He was first summoned to Parliament as a representative of Pembroke in 1614. The ‘Addled’ Parliament sat for only 8 weeks from April 5 to June 7 and then was dissolved by James I for failing to pass any legislation. Specifically, they refused to grant him any money. He would represent Pembroke again in Parliament from 1624 to 1625 participating in the “Prince’s” Parliament.
When Essex set out with the English Expeditionary Force to the Low Countries in August of 1624, Walter accompanied him. He remained with Essex through the Winter at the Siege of Breda and shared the hardships and hand-to-hand combat occurring at the close of this action. In May of 1625 he opted to remain in the Low Countries due to disease in London, and requested payment for this extended service from the Dutch government in May of 1626. He was not present at the “Useless” Parliament in 1625 due to his overseas service.
Returning to England in July 1625, Walter was elected to Parliament for Tamworth in Staffordshire on January 20, 1626. He would hold this seat in the Commons for the rest of his life. He was appointed to the Warwickshire Committee for Peace that same year. In 1628 he is present in Parliament to support the ‘Petition of Rights’ forced on Charles I acknowledging a statement of civil rights in return for support of his finances.
On Dec. 25, 1634 Walter lost one of his main benefactors when his grandmother, Lettice, died. His family ties were further strained when in mid-1636 his half-brother, Robert Earl of Essex, became suspicious his wife was having an affair. He had left her at his sister’s house in Hertford in March of 1636 to return to his estates at Chartley where he was needed to manage his affairs. It is not clear whether Walter took it upon himself, or Robert set him the task, but by July Walter had acquired evidence of Essex’s wife’s affair with Sir William Uvedale. The Earl began to plan for a divorce, but Lady Essex then announced she was pregnant. Essex was divided on the proper course to take, but came to the conclusion that if the child was born by November 5 it was possible that he was the father. A stressful few months passed, and the child was born on November 5. A son and heir, who Essex accepted as his own. Within a few months the child died of plague and Essex’s marriage was over in all but name.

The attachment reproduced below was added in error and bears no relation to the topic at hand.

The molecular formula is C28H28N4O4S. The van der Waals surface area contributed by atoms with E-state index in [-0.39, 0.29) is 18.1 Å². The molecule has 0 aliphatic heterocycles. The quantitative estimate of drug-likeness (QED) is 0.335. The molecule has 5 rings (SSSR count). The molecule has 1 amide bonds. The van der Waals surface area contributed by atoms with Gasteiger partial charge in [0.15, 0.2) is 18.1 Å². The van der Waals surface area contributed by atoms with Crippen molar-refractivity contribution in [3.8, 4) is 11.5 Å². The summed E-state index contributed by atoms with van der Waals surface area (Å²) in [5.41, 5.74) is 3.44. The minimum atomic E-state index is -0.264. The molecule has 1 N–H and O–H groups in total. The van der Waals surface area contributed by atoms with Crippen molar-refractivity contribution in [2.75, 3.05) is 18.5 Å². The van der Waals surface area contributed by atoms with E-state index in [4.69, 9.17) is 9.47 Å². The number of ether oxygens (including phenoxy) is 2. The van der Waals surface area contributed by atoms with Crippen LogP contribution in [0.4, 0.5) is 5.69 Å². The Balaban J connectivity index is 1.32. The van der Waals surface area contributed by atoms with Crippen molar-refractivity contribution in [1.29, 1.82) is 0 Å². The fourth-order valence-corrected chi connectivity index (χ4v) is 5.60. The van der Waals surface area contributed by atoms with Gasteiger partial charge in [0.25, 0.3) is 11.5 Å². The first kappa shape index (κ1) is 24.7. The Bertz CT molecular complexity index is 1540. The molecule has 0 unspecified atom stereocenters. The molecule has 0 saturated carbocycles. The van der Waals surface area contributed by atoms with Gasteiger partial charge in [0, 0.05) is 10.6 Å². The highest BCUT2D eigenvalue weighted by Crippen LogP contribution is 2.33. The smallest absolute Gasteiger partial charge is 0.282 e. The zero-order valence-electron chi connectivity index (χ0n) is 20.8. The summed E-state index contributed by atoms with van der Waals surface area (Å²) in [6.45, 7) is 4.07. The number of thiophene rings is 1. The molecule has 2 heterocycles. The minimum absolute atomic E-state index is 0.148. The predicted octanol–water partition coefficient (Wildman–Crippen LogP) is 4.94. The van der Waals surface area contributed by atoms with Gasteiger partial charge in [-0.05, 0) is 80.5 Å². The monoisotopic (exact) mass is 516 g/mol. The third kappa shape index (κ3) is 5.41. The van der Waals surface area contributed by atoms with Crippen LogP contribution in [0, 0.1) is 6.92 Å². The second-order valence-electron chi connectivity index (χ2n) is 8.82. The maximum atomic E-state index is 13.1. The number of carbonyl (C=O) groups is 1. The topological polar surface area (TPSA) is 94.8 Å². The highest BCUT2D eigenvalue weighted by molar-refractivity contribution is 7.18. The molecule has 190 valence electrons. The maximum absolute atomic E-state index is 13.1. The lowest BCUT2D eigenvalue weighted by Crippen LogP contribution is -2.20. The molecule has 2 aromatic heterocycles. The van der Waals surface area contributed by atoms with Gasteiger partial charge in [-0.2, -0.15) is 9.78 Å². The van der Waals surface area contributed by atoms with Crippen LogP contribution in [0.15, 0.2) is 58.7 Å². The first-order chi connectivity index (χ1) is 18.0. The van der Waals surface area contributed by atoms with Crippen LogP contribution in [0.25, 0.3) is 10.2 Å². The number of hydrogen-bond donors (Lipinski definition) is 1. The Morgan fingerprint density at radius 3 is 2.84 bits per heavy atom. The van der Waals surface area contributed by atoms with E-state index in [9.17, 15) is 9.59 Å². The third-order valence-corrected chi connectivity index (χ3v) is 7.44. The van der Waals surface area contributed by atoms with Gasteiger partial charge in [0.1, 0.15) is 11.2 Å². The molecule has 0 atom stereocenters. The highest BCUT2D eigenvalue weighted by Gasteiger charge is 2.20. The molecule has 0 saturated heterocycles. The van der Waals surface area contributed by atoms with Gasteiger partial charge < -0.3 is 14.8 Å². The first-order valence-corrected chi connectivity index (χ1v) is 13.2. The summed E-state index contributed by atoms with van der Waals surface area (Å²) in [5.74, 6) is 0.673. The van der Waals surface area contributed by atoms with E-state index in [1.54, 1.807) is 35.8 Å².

The outcome of these events appears to have also left its mark on Robert’s relationship with his brother, Walter, and they would never be as close again. In 1638, the London City Directory showed a Mr. Walter Devereux living at 38 Triggs Stairs in St. Peter, Paul’s Wharf Parish. This may indicate Walter was establishing his own residence. Of additional interest is the listing of a Mr. Devorax living on Trigg’s Lane and paying rent of 6L. This Mr. Devorax was listed as John Devorax when one of his servants was buried. This suggests a link between Walter and a John Devereux that I believe is his son.
In 1639 the First Bishops' War breaks out between Charles I and the Scottish Church. Essex participates, but unlike the previous conflict there is no record that Walter accompanied him. When Parliament is summoned by Charles I on February 20, 1940, Walter Devereux is elected to Commons for Lichfield in East Staffordshire. On April 13 the ‘Short Parliament’ begins, but is dissolved May 5 after refusing to grant the King money.
As the Second Bishops War ends in disaster, Charles I summons parliament again on September 24, and Walter Devereux is a member for Lichfield in East Staffordshire once more. The ‘Long Parliament’ begins on November 3, and Walter Devereux serves on the Ship-money Committee and is named one of the Commissioners for Staffordshire in the Scandalous Ministers Act. He continues to be active in Parliament’s cause throughout 1641 when he died unexpectedly on July 26.
As the Parliament began to prepare for military action against the King, Essex’s relationships with his family deteriorated. His mother’s second husband, the Earl of Clanricade, and his sister’s husband, Earl of Hertford, were Royalists. He was barely speaking to his wife who would soon go over to the Royalist camp. Essex was alienated from all those he had held dear only five years previously, but sensing imminent death he set his affairs in order. On August 5, 1642, Essex would revise his Will including reassigning the estates he had deeded to Walter Devereux to his sister, the Marchioness of Hereford, and his favorite nephew, Sir Charles Shirley.
As Walter Devereux had died unexpectedly, there was no Will and I have found no probate. His half-brother, Robert Devereux, made no allowance for surviving family, but this was typical of nobility at the time. In the Herbert family that were also from the same Welsh border region, there is a clear example where the legitimate brother completely excluded the illegitimate brother’s family from all inheritance of any family wealth. The possible wife of Walter, Dorothy Deverix, died as described above on 27 Sep 1649.